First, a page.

Researchers at the Department of Energy’s Pacific Northwest National Laboratory  (PNNL) redesign of sodium-nickel chloride batteries (a molten salt battery very similar to Sodium-sulfur battery or NaS) promises to overcome some of the obstacles long associated with very large rechargeable batteries. Replacing their typical cylindrical shape with a flat disc design allows the battery to deliver 30% more power at lower temperatures.  Close observation over experimentation can payoff well, 30% on a pretty good storage medium is a huge improvement.

Flat Disk Sodium Nickel Chloride Battery Design. Click image for more info.

The work was published in the October 8 issue of ECS Transactions, a trade journal.

The PNNL team said the ‘sodium-beta’ batteries could eventually be used in electricity substations to balance the generation and delivery of wind and solar power on to the grid.

Sodium-nickel chloride batteries are interesting because the battery’s main components include abundant materials such as alumina, sodium chloride and nickel, they are less expensive to manufacture than lithium-ion batteries, and could still offer the performance necessary to compete for the consumers’ interest. This type of battery has a high energy density, high efficiency of charge/discharge (89–92%) and long cycle life.  In addition, compared to other battery systems, sodium-beta batteries are safer and can help incorporate renewable energy sources into the electrical system easier.

Carl Imhoff, electricity infrastructure sector manager at PNNL said, “This planar sodium battery technology shows potential as an option for integrating more solar and wind power into our electric grid.”  Perhaps at large battery manufacturing volume the productivity of solar and wind can get more cost competitive.

The history of sodium beta is short.  Sodium-beta alumina batteries have been around since the 1960s but their tubular, cylindrical shape does not allow efficient discharge of stored electrochemical energy. This inefficiency causes technical issues associated with operating at high temperatures and raises concern about the cost-effectiveness of the tubular batteries.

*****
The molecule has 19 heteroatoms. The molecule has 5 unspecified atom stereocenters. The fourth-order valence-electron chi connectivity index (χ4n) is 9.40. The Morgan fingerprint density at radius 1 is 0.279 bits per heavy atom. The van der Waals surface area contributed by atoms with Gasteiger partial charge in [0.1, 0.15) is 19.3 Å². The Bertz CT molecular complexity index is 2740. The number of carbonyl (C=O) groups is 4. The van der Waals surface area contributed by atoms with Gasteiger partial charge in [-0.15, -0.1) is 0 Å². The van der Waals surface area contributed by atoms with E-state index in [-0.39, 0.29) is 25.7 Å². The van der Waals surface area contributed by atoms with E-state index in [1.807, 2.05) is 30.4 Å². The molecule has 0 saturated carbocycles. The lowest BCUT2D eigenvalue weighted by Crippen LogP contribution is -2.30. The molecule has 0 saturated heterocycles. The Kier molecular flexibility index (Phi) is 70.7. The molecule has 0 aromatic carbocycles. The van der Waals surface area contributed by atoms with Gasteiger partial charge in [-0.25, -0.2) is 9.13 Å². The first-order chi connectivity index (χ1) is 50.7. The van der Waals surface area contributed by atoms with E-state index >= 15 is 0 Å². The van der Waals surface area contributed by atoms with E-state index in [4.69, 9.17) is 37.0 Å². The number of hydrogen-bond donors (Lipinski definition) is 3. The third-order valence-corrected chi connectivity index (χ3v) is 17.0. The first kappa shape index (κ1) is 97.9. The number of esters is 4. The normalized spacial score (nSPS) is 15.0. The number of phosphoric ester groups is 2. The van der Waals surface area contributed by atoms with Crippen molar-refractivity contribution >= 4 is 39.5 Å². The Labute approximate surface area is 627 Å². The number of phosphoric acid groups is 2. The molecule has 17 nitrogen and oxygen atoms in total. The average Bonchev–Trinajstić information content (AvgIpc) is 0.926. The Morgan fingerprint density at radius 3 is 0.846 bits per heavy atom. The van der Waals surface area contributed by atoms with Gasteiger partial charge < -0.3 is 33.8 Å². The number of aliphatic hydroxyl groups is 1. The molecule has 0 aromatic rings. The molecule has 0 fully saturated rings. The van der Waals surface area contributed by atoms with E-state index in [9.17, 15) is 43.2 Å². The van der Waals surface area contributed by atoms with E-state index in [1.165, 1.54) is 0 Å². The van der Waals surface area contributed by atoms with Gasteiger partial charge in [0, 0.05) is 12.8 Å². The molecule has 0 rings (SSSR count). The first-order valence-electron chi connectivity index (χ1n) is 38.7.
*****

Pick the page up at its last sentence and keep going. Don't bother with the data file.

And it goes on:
Lithium-ion batteries surpassed sodium-beta batteries because they perform better. However, materials for lithium batteries are limited, making them more expensive to produce. Safety also has been a concern for rechargeable lithium batteries because they can be prone to thermal runaway, a condition where the battery continually heats up until it catches fire.

PNNL Scientist Xiaochuan Lu, co-author of the paper said, “The PNNL planar battery’s flat and thin design has many advantages over traditional, tubular sodium nickel chloride batteries.”

To take advantage of inexpensive materials, the PNNL researchers thought a redesign of the sodium-beta batteries might overcome the technical and cost issues: the cylindrical sodium beta batteries contain a thick, solid electrolyte and cathode that creates considerable resistance when the sodium ion travels back and forth between the anode and the cathode while the battery is in use. This resistance reduces the amount of power produced. To lower the resistance, temperature must be elevated. But increasing operation temperature will shorten the battery’s lifespan.
The researchers then tested the performance of their redesigned sodium-nickel chloride planar batteries, which look like wafers or large buttons.

The researchers found that a planar design allows for a thinner cathode and a larger surface area for a given cell volume. Because the ions can flow in a larger area and shorter pathway, they experience lower resistance. Next, the battery’s design incorporates a thin layer of solid electrolytes, which also lowers the resistance. Because of the decrease of resistance, the battery can afford to be operated at a lower temperature while maintaining a power output 30% more than a similar-sized battery with a cylindrical design.

Another attribute is the battery’s flat components can easily be stacked in a way that produces a much more compact battery, making it an attractive option for large-scale energy storage, such as on the electrical grid.

Lu continues, “Our goal is to get a safer, more affordable battery into the market for energy storage. This development in battery technology gets us one step closer.”

Working with Lu on the project are Greg Coffey, Kerry Meinhardt, Vincent Sprenkle, Zhenguo Yang, and John P. Lemmon.

Its not likely that sodium beta is going into your laptop or EV.  They run hot and are costly to build and pose some performance and safety issues.  But at scale the new design could dramatically impact these concerns, which might open a much bigger market for large installations. Getting the heat down is crucial for lifetime and operating costs.

Something needs done that’s economical for getting wind and solar more competitive with the conventional fueled generation.  Batteries seem expensive, but big breakthroughs can change that and if or when the economics get to scale the renewable sources could have a very satisfying effect on power production and consumer expenses.

There are a few NaS grid battery sets installed now, and the new work could prove very beneficial for utilities and their customers.


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